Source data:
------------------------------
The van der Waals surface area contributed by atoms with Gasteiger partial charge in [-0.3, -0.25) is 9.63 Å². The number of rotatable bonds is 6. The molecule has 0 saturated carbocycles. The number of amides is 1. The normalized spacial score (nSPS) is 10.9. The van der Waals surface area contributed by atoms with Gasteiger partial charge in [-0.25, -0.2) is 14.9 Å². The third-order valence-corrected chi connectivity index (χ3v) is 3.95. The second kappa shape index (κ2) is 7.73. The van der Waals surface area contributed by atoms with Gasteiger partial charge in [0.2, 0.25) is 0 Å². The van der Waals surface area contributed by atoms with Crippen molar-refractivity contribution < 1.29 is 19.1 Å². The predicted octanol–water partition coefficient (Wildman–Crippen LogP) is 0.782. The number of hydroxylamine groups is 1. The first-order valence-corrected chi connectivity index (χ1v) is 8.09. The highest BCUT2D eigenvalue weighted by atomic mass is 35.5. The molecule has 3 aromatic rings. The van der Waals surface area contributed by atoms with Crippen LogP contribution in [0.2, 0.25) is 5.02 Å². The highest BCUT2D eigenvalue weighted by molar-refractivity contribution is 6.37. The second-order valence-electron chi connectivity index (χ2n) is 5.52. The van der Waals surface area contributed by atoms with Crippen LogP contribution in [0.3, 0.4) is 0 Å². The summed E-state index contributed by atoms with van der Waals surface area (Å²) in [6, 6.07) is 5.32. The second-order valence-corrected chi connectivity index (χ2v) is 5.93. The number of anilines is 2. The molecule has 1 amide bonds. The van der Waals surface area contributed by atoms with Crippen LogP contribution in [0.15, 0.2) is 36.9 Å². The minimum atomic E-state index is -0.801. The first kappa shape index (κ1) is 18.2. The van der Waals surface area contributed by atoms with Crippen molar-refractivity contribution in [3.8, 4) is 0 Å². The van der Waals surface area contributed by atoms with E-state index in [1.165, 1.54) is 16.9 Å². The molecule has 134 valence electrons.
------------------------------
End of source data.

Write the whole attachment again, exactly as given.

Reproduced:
The van der Waals surface area contributed by atoms with Gasteiger partial charge in [-0.3, -0.25) is 9.63 Å². The number of rotatable bonds is 6. The molecule has 0 saturated carbocycles. The number of amides is 1. The normalized spacial score (nSPS) is 10.9. The van der Waals surface area contributed by atoms with Gasteiger partial charge in [-0.25, -0.2) is 14.9 Å². The third-order valence-corrected chi connectivity index (χ3v) is 3.95. The second kappa shape index (κ2) is 7.73. The van der Waals surface area contributed by atoms with Gasteiger partial charge in [0.2, 0.25) is 0 Å². The van der Waals surface area contributed by atoms with Crippen molar-refractivity contribution < 1.29 is 19.1 Å². The predicted octanol–water partition coefficient (Wildman–Crippen LogP) is 0.782. The number of hydroxylamine groups is 1. The first-order valence-corrected chi connectivity index (χ1v) is 8.09. The highest BCUT2D eigenvalue weighted by atomic mass is 35.5. The molecule has 3 aromatic rings. The van der Waals surface area contributed by atoms with Crippen LogP contribution in [0.2, 0.25) is 5.02 Å². The highest BCUT2D eigenvalue weighted by molar-refractivity contribution is 6.37. The second-order valence-electron chi connectivity index (χ2n) is 5.52. The van der Waals surface area contributed by atoms with Crippen LogP contribution in [0.3, 0.4) is 0 Å². The summed E-state index contributed by atoms with van der Waals surface area (Å²) in [6, 6.07) is 5.32. The second-order valence-corrected chi connectivity index (χ2v) is 5.93. The number of anilines is 2. The molecule has 1 amide bonds. The van der Waals surface area contributed by atoms with Crippen LogP contribution in [0.15, 0.2) is 36.9 Å². The minimum atomic E-state index is -0.801. The first kappa shape index (κ1) is 18.2. The van der Waals surface area contributed by atoms with Crippen molar-refractivity contribution in [3.8, 4) is 0 Å². The van der Waals surface area contributed by atoms with E-state index in [1.165, 1.54) is 16.9 Å². The molecule has 134 valence electrons.